Conductive keratoplasty: Effective and safe with maintained results
Conductive keratoplasty procedures are increasing in popularity. Within the first year following approval of CK for hyperopia by the Food and Drug Administration in 2002, more than 14,000 CK procedures were performed in the United States. The ViewPoint CK System (Refractec, Inc., Irvine, Calif.) was then used to perform NearVision CK in a second study for presbyopic patients and, in 2004, was the first FDA-approved treatment for near vision in patients who are presbyopic with emmetropia and low hyperopia.1 To qualify for CK, patients must possess a spherical hyperopia of 0.75 D to 3 D and up to 0.75 D of astigmatism and must be at least 40 years of age.2 Surgeons have found that the best patients for CK are the “plano presbyopes” within ± 0.75 D of plano. Since the baby boomer generation is approaching the onset of or is already experiencing presbyopia, the interest in CK procedures is rapidly growing and more than 100,000 procedures have been performed.
The CK procedure is easy to perform: a topical anesthetic is administered and a lid speculum is inserted. The eye is then marked and radiofrequency energy is applied in rings on the cornea (Figure 1A). Shrinking of the cornea’s periphery subsequently steepens the central cornea. The goal of surgery is a round, more prolate peripheral cornea (Figure 1B). To achieve optimal results, the eye must be marked in the exact center of the pupil and standard moisture must be maintained.
Is CK effective?
In the FDA presbyopic clinical trial, CK was performed in 188 eyes of 150 subjects with a mean age of 53.3 The mean intended correction was 1.58 D ± 0.67 D, with a correction range of 0.75 D to 3 D.4 Results were recorded at 1, 3, 6, 9, 12 and 24 months postoperatively.
Testing at 6 months postoperatively showed 85% of all patients had binocular distance vision uncorrected visual acuity (UCVA) of 20/20 or better along with J3 or better near vision. Also at 6 months postoperatively, 86% of patients had manifest refractive spherical equivalent (MRSE) changes of ± 0.50 D between 3 and 6 months postoperatively.5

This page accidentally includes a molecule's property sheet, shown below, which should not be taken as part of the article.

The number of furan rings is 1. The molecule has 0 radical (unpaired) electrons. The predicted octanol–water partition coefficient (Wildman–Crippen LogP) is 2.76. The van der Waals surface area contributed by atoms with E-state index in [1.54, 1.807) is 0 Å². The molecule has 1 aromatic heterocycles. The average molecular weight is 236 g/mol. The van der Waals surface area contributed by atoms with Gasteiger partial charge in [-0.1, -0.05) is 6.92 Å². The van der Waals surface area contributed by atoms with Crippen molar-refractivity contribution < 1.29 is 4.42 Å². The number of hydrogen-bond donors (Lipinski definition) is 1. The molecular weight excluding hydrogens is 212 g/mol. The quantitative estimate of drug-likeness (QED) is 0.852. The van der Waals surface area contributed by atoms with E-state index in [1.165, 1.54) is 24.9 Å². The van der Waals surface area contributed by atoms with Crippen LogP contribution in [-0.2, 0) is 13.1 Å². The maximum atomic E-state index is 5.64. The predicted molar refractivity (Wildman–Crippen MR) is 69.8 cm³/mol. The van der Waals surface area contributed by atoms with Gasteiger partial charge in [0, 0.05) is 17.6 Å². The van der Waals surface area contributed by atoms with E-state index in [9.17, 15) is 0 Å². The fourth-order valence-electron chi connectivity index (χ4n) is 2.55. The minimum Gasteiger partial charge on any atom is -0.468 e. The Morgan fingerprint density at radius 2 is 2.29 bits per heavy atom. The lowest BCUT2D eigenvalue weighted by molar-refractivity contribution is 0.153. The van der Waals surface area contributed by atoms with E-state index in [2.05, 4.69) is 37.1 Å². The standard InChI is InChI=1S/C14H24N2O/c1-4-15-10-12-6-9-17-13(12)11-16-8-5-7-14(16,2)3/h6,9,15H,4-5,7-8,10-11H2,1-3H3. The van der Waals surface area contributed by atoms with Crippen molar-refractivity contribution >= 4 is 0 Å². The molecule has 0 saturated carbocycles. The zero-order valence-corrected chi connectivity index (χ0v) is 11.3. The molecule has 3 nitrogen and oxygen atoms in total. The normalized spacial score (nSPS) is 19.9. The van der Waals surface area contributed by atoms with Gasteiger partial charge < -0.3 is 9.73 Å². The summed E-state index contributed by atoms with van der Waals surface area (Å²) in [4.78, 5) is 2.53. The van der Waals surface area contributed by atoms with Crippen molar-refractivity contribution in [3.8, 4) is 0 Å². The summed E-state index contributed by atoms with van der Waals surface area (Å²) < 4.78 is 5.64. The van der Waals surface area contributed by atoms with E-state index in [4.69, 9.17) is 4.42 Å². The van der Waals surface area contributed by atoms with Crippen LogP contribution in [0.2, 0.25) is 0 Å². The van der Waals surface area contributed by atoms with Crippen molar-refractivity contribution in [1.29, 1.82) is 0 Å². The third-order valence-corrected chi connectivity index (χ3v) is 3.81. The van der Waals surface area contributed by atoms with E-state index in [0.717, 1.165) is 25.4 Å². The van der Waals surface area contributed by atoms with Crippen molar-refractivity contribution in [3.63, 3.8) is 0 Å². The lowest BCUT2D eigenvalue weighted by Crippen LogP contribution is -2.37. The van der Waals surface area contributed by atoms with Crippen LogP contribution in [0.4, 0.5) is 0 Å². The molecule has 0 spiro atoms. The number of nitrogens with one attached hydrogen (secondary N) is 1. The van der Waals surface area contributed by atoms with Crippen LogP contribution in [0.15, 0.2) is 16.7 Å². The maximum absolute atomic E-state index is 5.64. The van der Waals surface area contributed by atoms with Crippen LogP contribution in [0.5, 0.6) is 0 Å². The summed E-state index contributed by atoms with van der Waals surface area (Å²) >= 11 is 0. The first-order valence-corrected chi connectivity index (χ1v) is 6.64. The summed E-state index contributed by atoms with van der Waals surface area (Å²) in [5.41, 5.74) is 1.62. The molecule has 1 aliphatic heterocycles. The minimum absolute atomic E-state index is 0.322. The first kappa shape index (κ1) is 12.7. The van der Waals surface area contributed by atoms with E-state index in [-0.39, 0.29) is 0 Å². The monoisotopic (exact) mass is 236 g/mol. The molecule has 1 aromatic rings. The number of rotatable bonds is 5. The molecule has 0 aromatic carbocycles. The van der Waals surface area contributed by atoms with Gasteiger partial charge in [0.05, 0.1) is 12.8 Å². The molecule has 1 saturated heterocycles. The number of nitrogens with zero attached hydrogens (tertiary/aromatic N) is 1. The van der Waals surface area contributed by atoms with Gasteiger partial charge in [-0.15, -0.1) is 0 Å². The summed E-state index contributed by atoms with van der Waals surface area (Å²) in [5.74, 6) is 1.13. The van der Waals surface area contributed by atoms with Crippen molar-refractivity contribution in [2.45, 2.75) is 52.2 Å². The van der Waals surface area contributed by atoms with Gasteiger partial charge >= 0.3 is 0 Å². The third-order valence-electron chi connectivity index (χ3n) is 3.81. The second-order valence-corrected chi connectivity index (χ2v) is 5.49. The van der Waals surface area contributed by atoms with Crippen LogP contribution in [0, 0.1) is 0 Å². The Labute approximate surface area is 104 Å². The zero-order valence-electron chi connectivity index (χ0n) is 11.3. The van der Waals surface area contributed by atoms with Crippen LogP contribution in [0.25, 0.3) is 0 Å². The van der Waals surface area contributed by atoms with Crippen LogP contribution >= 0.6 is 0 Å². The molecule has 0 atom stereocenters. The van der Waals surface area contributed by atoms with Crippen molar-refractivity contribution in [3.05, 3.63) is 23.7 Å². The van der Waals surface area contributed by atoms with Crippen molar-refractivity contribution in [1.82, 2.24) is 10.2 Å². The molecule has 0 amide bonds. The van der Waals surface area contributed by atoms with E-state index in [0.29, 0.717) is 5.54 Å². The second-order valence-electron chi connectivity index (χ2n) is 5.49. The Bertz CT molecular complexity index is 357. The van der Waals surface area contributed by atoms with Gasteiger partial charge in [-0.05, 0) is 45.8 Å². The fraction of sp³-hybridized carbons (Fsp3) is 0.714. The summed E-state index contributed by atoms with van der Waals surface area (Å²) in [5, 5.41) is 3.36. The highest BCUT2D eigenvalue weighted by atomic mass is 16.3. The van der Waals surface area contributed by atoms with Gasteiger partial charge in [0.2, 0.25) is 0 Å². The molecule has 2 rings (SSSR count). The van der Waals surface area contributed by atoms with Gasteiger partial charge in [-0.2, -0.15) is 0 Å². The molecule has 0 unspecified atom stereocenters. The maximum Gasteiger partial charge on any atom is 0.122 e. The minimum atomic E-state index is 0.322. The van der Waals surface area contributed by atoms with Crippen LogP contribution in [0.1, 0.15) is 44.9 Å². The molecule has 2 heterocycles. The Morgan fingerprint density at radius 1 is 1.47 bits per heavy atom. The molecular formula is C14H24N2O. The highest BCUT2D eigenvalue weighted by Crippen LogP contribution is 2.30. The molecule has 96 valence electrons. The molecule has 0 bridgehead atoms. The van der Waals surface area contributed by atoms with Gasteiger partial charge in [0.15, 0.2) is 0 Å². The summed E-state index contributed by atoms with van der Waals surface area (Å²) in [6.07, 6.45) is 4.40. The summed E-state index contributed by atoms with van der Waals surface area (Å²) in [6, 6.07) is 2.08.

Also at 6 months postoperatively, patients experienced improvements in their ability to read computer screens, menus, newspapers, magazines and fine print without glasses. According to patients surveyed, distance vision, as well as near vision, improved. No contrast sensitivity was lost between preoperative best spectacle-corrected visual acuity (BSCVA) and postoperative UCVA at distance. Depth perception was maintained and patient satisfaction was also high.4 At 12 months, 98% of patients noted improvement in quality of vision and 84% were “satisfied” or “very satisfied” with CK results.4
Additional findings – my personal CK results
To determine if and how long CK results were maintained, I tested nine patients who participated in the FDA trial at 12 through 26 months postoperatively (Figure 2). Compared to preoperatively, these patients gained on average 7.1 ± 2.9 lines in near UCVA in the CK-corrected nondominant eye. No change was seen in the untreated dominant eye. Patients also gained 0.33 ± 1.7 lines in distance UCVA in the treated eye and experienced no change in the dominant eye. The 7-line gain in near vision and the slight gain in distance vision led to high patient satisfaction.
Presbyopia and hyperopia are progressive conditions that typically become problematic after the age of 40. As people age, the crystalline lens changes and retinal function decreases. Although CK cannot prevent these alterations, the CK procedures I have performed resulted in patients who remained glasses-free for more than 2 years. When patients eventually needed glasses, they wore them less frequently.
CK vs. monovision contacts
Because CK results in no loss of subjective or contrast sensitivity and better distance vision than other monovision treatments, my colleagues and I executed a comparative study. Ten 50-year-old plano-presbyopes were adapted to 0.75 D, 1.5 D and 2.5 D monovision contact lenses in their nondominant eye over at least 1 week and were then tested at each power. Participants then underwent CK in the same eye and were tested postoperatively at 1 week, 1 month and 3 months.